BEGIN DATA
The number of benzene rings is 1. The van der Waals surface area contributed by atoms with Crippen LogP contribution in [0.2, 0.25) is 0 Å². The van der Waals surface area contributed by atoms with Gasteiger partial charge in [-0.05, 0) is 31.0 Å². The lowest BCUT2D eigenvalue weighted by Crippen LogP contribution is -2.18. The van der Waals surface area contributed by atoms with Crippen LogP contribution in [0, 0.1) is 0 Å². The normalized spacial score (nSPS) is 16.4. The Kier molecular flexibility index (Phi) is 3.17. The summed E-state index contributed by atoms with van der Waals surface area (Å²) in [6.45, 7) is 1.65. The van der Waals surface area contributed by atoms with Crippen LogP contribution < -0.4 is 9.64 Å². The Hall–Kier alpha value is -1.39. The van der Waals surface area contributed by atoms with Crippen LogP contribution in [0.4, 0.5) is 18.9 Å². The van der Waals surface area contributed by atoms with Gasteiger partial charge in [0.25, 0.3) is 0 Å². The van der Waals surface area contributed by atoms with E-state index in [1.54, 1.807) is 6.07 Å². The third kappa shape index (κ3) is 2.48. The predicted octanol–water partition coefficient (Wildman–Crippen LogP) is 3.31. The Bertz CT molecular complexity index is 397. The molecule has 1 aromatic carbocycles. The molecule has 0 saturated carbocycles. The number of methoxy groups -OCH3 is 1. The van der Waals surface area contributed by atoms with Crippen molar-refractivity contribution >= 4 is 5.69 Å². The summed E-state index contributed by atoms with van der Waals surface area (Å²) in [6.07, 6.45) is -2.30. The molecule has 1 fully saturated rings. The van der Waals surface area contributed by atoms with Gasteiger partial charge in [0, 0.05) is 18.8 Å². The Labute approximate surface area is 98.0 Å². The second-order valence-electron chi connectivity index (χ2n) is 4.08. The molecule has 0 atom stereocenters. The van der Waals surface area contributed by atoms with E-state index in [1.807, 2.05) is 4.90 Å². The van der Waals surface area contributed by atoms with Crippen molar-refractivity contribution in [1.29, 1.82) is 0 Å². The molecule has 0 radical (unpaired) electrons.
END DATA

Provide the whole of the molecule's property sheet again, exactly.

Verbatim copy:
The number of benzene rings is 1. The van der Waals surface area contributed by atoms with Crippen LogP contribution in [0.2, 0.25) is 0 Å². The van der Waals surface area contributed by atoms with Gasteiger partial charge in [-0.05, 0) is 31.0 Å². The lowest BCUT2D eigenvalue weighted by Crippen LogP contribution is -2.18. The van der Waals surface area contributed by atoms with Crippen LogP contribution in [0, 0.1) is 0 Å². The normalized spacial score (nSPS) is 16.4. The Kier molecular flexibility index (Phi) is 3.17. The summed E-state index contributed by atoms with van der Waals surface area (Å²) in [6.45, 7) is 1.65. The van der Waals surface area contributed by atoms with Crippen LogP contribution < -0.4 is 9.64 Å². The Hall–Kier alpha value is -1.39. The van der Waals surface area contributed by atoms with Crippen LogP contribution in [0.4, 0.5) is 18.9 Å². The van der Waals surface area contributed by atoms with Gasteiger partial charge in [0.25, 0.3) is 0 Å². The van der Waals surface area contributed by atoms with E-state index in [1.54, 1.807) is 6.07 Å². The third kappa shape index (κ3) is 2.48. The predicted octanol–water partition coefficient (Wildman–Crippen LogP) is 3.31. The Bertz CT molecular complexity index is 397. The molecule has 1 aromatic carbocycles. The molecule has 0 saturated carbocycles. The number of methoxy groups -OCH3 is 1. The van der Waals surface area contributed by atoms with Crippen molar-refractivity contribution >= 4 is 5.69 Å². The summed E-state index contributed by atoms with van der Waals surface area (Å²) in [6.07, 6.45) is -2.30. The molecule has 1 fully saturated rings. The van der Waals surface area contributed by atoms with Gasteiger partial charge in [0, 0.05) is 18.8 Å². The Labute approximate surface area is 98.0 Å². The second-order valence-electron chi connectivity index (χ2n) is 4.08. The molecule has 0 atom stereocenters. The van der Waals surface area contributed by atoms with E-state index in [1.807, 2.05) is 4.90 Å². The van der Waals surface area contributed by atoms with Crippen molar-refractivity contribution in [1.29, 1.82) is 0 Å². The molecule has 0 radical (unpaired) electrons.